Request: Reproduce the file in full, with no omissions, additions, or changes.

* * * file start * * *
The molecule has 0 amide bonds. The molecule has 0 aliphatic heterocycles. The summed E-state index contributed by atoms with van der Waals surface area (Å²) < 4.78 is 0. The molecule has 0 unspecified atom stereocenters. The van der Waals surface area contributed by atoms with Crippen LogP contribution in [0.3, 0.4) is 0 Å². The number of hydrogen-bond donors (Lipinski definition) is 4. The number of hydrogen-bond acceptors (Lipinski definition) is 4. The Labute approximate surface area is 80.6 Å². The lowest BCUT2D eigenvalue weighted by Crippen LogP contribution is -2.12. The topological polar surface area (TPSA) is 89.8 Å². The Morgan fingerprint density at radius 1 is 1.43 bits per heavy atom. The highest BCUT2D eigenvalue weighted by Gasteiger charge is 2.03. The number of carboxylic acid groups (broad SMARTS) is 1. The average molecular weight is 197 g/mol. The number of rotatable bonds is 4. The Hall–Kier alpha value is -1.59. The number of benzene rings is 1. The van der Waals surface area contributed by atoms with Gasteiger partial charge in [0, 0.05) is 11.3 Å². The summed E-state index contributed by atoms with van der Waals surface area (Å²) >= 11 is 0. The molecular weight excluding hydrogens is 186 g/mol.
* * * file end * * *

The molecule has 0 amide bonds. The molecule has 0 aliphatic heterocycles. The summed E-state index contributed by atoms with van der Waals surface area (Å²) < 4.78 is 0. The molecule has 0 unspecified atom stereocenters. The van der Waals surface area contributed by atoms with Crippen LogP contribution in [0.3, 0.4) is 0 Å². The number of hydrogen-bond donors (Lipinski definition) is 4. The number of hydrogen-bond acceptors (Lipinski definition) is 4. The Labute approximate surface area is 80.6 Å². The lowest BCUT2D eigenvalue weighted by Crippen LogP contribution is -2.12. The topological polar surface area (TPSA) is 89.8 Å². The Morgan fingerprint density at radius 1 is 1.43 bits per heavy atom. The highest BCUT2D eigenvalue weighted by Gasteiger charge is 2.03. The number of carboxylic acid groups (broad SMARTS) is 1. The average molecular weight is 197 g/mol. The number of rotatable bonds is 4. The Hall–Kier alpha value is -1.59. The number of benzene rings is 1. The van der Waals surface area contributed by atoms with Gasteiger partial charge in [0, 0.05) is 11.3 Å². The summed E-state index contributed by atoms with van der Waals surface area (Å²) >= 11 is 0. The molecular weight excluding hydrogens is 186 g/mol.